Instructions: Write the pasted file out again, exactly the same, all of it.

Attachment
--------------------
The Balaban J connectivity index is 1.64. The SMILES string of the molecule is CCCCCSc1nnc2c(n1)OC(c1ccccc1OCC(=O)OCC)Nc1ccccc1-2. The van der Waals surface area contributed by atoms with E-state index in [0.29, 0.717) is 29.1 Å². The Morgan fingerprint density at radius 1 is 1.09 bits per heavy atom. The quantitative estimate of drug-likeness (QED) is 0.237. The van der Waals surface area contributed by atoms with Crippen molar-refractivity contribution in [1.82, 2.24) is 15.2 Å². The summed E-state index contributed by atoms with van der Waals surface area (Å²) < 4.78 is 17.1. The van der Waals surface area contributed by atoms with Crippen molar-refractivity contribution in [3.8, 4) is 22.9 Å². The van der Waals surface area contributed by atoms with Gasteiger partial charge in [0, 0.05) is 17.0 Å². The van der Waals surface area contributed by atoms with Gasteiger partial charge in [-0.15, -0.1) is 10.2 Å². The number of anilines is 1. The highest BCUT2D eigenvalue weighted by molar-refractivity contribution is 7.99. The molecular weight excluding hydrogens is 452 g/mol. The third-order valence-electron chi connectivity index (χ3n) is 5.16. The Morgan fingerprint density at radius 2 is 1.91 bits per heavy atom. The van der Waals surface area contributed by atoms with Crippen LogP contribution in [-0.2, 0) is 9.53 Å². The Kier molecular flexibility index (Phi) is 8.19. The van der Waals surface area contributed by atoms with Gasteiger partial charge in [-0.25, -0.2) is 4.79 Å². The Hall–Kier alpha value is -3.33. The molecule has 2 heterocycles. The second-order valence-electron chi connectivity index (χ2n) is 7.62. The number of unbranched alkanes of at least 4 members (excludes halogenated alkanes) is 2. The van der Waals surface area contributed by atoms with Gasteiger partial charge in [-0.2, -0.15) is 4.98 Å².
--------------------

The Balaban J connectivity index is 1.64. The SMILES string of the molecule is CCCCCSc1nnc2c(n1)OC(c1ccccc1OCC(=O)OCC)Nc1ccccc1-2. The van der Waals surface area contributed by atoms with E-state index in [0.29, 0.717) is 29.1 Å². The Morgan fingerprint density at radius 1 is 1.09 bits per heavy atom. The quantitative estimate of drug-likeness (QED) is 0.237. The van der Waals surface area contributed by atoms with Crippen molar-refractivity contribution in [1.82, 2.24) is 15.2 Å². The summed E-state index contributed by atoms with van der Waals surface area (Å²) < 4.78 is 17.1. The van der Waals surface area contributed by atoms with Crippen molar-refractivity contribution in [3.8, 4) is 22.9 Å². The van der Waals surface area contributed by atoms with Gasteiger partial charge in [0, 0.05) is 17.0 Å². The van der Waals surface area contributed by atoms with Gasteiger partial charge in [-0.15, -0.1) is 10.2 Å². The number of anilines is 1. The highest BCUT2D eigenvalue weighted by molar-refractivity contribution is 7.99. The molecular weight excluding hydrogens is 452 g/mol. The third-order valence-electron chi connectivity index (χ3n) is 5.16. The Morgan fingerprint density at radius 2 is 1.91 bits per heavy atom. The van der Waals surface area contributed by atoms with Crippen LogP contribution in [-0.2, 0) is 9.53 Å². The Kier molecular flexibility index (Phi) is 8.19. The van der Waals surface area contributed by atoms with Gasteiger partial charge in [-0.25, -0.2) is 4.79 Å². The Hall–Kier alpha value is -3.33. The molecule has 2 heterocycles. The second-order valence-electron chi connectivity index (χ2n) is 7.62. The number of unbranched alkanes of at least 4 members (excludes halogenated alkanes) is 2. The van der Waals surface area contributed by atoms with Gasteiger partial charge in [-0.2, -0.15) is 4.98 Å².